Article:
Allegro CL version 10.1
Unrevised from 10.0 to 10.1.
10.0 version

About event-handling in Common Graphics

Event-handling is a critical part of any visual application, where users communicate with the application through dialogs and other windows. Events are handled differently for controls than for general windows. Events on controls are discussed in the IDE User Guide, chapter 8 (Chapter 8 of the IDE User Guide). Here we introduce the more general type of event-handling for "regular" windows (non-controls), and point to a set of functions that can be looked up for more detailed information. A simple application may need to supply event-handling code only for controls, while a more complex application will probably need to supply code for non-control windows as well.

Event-Handling for Non-Control Windows

The operating system sends messages to individual Common Graphics windows (either in the IDE or in a standalone application) when events such as mouse clicks and focus movement occur. To respond to these events, an application can supply code that will be called whenever these messages are received.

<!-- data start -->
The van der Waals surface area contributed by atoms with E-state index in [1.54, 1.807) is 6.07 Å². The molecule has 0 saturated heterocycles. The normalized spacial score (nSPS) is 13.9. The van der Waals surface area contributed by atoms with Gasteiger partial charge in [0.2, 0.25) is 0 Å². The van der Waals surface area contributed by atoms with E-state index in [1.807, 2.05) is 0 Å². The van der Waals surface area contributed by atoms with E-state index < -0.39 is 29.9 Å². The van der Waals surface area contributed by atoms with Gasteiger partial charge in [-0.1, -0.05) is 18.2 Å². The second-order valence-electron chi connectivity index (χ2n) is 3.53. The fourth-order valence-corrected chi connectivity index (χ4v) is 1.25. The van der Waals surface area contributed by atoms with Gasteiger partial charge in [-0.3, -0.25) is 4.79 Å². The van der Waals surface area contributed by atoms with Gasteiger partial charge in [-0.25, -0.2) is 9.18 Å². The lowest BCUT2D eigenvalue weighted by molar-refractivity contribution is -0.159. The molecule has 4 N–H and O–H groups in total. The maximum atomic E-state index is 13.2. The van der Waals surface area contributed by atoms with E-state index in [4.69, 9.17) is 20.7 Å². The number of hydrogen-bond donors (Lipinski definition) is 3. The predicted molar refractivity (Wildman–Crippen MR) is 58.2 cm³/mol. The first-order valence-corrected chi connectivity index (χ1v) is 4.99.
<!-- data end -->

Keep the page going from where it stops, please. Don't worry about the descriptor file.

The type of code to be supplied depends on whether the message is being received by a control or by a regular window. A message to a control is usually handled by an event-handler function that is written especially for a particular control instance. These event-handlers for controls (which are discussed in IDE User Guide, chapter 8) appear on the Events tab of the inspector when a control is being inspected, and skeleton code for an event handler can be generated interactively by clicking on the extended editor button to the right of the event-handler in the inspector.